“Do you, David? He, she, is going to be your child, too. Just as much as mine.” She began slow, scratching motions against his shoulder blades. He gave a muffled sigh of acknowledgement and closed his eyes, resting his head against the pillow. She pressed deeper, stretching the ligaments and cartilage of his back slowly; he felt his body relax under her welcome and familiar touch. “I love you, David,” she said.

“I love you too, Denni Satpulov. I always will.” She held him close, pressing her chest against his back. He smiled to feel her breasts press against him; her soft bulk had always been one of his special pleasure about his wife. He touched her knee, tapping her. “Let me turn over, okay?”

She eased off of him long enough for him to push himself over onto his back. She leaned over and grinned down at him, reaching down to pull the velcro clasp of his white cotton pants loose. Together, the two of them put effort into pulling his pants off; he kicked, she tugged, and both of them giggled.

“Oh, David, are you sure you want to do this?”

“Like nothing I’ve wanted in a long time,” he breathed softly, feeling the long, soft strands of fur on her neck tickling his nostrils. He buried his face in her throat, kissing and licking. She gasped and returned the favor. His hands roamed along her chest, touching her breasts; he teased her nipple with his fingertips, eliciting moans of pleasure and finally a soft squeal of pain as he pinched just a little too hard. “David!”

“Sorry,” he said, easing his fingers over the nipple, trying to be soothing. His lust felt intense, and he thought part of that was just how… feminine… Denni seemed to be tonight. Her soft moans of pleasure and giggles when he tried to tickle her told him how aroused she was, just how wanton he was succeeding in making her.

She shuddered. “David,” she whispered. “Don’t… I don’t need you to do anything special. I just want you inside me.”

David rolled over and between her legs. “Yes,” she said. “Like this.” He reached down between her thighs and felt her moisture there; she felt more than ready to him. He slipped down, his erection still not full and erect. He stroked his partial hardness along her wetness, every stroke exciting him further; finally, without even meaning to except as part of the progress, he slipped into her.

She moaned softly. “Oh, yes, I want you.” He supported himself on his elbows and knees; her legs hooked over his. He looked down at her. “Denni, I love you.”

“I love you too, David. Now, please… “

He smiled and began stroking, his hips pressing against her thighs with every stroke. He could feel her hands holding him, grabbing him by the waist and pulling him in.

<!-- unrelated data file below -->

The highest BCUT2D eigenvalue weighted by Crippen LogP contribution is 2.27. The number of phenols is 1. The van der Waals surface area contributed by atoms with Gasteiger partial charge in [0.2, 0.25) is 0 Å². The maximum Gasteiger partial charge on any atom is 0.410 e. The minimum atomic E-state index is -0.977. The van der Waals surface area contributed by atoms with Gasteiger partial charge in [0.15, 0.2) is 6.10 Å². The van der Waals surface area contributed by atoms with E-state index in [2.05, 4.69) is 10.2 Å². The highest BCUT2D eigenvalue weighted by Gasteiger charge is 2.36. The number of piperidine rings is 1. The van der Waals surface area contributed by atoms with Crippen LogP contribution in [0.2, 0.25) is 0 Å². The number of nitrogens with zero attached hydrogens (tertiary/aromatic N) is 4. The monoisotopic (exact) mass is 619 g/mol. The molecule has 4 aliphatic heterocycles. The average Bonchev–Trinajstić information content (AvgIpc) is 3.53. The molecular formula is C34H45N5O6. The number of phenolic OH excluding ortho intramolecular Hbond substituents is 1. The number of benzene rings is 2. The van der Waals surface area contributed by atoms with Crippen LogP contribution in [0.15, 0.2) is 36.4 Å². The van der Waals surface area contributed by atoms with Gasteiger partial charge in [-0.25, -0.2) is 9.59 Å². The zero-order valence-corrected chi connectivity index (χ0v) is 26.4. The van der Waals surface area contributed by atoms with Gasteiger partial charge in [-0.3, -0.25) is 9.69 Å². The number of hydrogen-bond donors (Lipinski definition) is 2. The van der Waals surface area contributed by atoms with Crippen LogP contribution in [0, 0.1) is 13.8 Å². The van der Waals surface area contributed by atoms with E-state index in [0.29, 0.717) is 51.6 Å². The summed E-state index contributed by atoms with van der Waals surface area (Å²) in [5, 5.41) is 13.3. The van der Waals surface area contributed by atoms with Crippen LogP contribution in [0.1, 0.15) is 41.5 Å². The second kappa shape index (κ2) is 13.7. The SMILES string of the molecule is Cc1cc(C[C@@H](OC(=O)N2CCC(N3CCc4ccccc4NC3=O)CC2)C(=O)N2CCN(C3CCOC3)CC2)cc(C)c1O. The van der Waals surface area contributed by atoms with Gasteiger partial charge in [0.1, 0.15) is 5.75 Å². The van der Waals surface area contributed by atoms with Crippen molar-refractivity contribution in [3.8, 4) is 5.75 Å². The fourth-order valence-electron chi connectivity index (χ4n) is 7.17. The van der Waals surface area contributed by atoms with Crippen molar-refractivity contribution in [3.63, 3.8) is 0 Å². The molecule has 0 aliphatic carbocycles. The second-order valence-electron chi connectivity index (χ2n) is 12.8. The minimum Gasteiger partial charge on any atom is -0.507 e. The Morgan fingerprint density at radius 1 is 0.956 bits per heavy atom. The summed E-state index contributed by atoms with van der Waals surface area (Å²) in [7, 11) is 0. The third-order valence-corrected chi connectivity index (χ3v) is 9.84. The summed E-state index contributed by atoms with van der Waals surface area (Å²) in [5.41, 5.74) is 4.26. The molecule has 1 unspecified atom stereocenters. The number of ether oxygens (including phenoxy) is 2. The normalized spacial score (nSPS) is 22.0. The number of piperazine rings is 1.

He kept his pace slow and steady. “Not too fast,” he said, smiling down at her. “Not too fast at all.”

“David, please…”

“It’ll happen, Denni,” he reassured her, kissing her throat. “It has to happen… I’ll make it happen for you. But at my own speed, love.”

She groaned softly as he made love to her. She held him in a grip that felt firmer than usual. He wondered why he felt that way; was it the act, or the implication of what they were doing? It didn’t matter.

David came with a quiet shout of release, pushing himself deep into her and holding himself there; Denni wrapped her legs around his thighs and held him tightly, keeping him inside her. “I want to be sure,” she said.

He nodded. “I want to be sure, too.” He lay on top of her, holding her, his head nestled between her breasts as his erection softened and slipped out of her. They nestled down, Etta lying on her back. She giggled softly. “Oh, David, I’m silly.”

“What brought this observation on?” he asked.

“Just… just thinking that that melMeph could make me so hot when it’s really just missing you that I was feeling.” She tightened her grip on him momentarily. “You’re the right person for my life, no matter what.”

“As are you,” he whispered. “As are you.”


“Captain Elohim, please report to the Bridge.”

David dressed hurriedly and ran. Reaching the bridge, he slowed down to a more controlled walk. Etta recognized him as he walked in. “Good, you’re here.”

“What’s the deal?”

“Take a look,” Etta said. The central pit where the command chairs usually sat had dropped down and a two-meter diameter globe depicting the solar system they orbited slowly stood in its place. “The green ones are naturally occurring satellites or other objects… comets, things like that. Only the ones big enough to hide a ship behind, really. The yellow are our ships, hovering nearby in one-to-one. The red ones you see popping in are the bad guys.” She grinned. “We’ve recorded forty-six transients in the past nine hours; I get the feeling this is it, David.”